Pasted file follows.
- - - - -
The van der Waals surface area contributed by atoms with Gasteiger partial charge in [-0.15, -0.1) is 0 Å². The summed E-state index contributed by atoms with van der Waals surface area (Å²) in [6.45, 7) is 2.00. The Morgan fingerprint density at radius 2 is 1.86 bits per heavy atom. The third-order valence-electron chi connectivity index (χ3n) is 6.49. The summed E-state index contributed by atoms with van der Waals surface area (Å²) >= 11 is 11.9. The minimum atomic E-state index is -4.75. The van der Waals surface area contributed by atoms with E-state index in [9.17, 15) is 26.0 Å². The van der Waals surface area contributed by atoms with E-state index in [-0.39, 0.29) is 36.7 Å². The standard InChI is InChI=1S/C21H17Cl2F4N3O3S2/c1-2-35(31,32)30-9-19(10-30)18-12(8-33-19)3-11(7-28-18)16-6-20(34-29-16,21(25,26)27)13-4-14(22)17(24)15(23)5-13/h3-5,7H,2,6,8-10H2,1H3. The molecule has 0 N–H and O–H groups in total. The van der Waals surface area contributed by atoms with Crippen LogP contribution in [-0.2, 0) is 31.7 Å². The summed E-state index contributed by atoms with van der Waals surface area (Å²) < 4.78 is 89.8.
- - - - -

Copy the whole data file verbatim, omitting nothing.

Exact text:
The van der Waals surface area contributed by atoms with Gasteiger partial charge in [-0.15, -0.1) is 0 Å². The summed E-state index contributed by atoms with van der Waals surface area (Å²) in [6.45, 7) is 2.00. The Morgan fingerprint density at radius 2 is 1.86 bits per heavy atom. The third-order valence-electron chi connectivity index (χ3n) is 6.49. The summed E-state index contributed by atoms with van der Waals surface area (Å²) >= 11 is 11.9. The minimum atomic E-state index is -4.75. The van der Waals surface area contributed by atoms with E-state index in [9.17, 15) is 26.0 Å². The van der Waals surface area contributed by atoms with E-state index in [-0.39, 0.29) is 36.7 Å². The standard InChI is InChI=1S/C21H17Cl2F4N3O3S2/c1-2-35(31,32)30-9-19(10-30)18-12(8-33-19)3-11(7-28-18)16-6-20(34-29-16,21(25,26)27)13-4-14(22)17(24)15(23)5-13/h3-5,7H,2,6,8-10H2,1H3. The molecule has 0 N–H and O–H groups in total. The van der Waals surface area contributed by atoms with Crippen LogP contribution in [-0.2, 0) is 31.7 Å². The summed E-state index contributed by atoms with van der Waals surface area (Å²) < 4.78 is 89.8.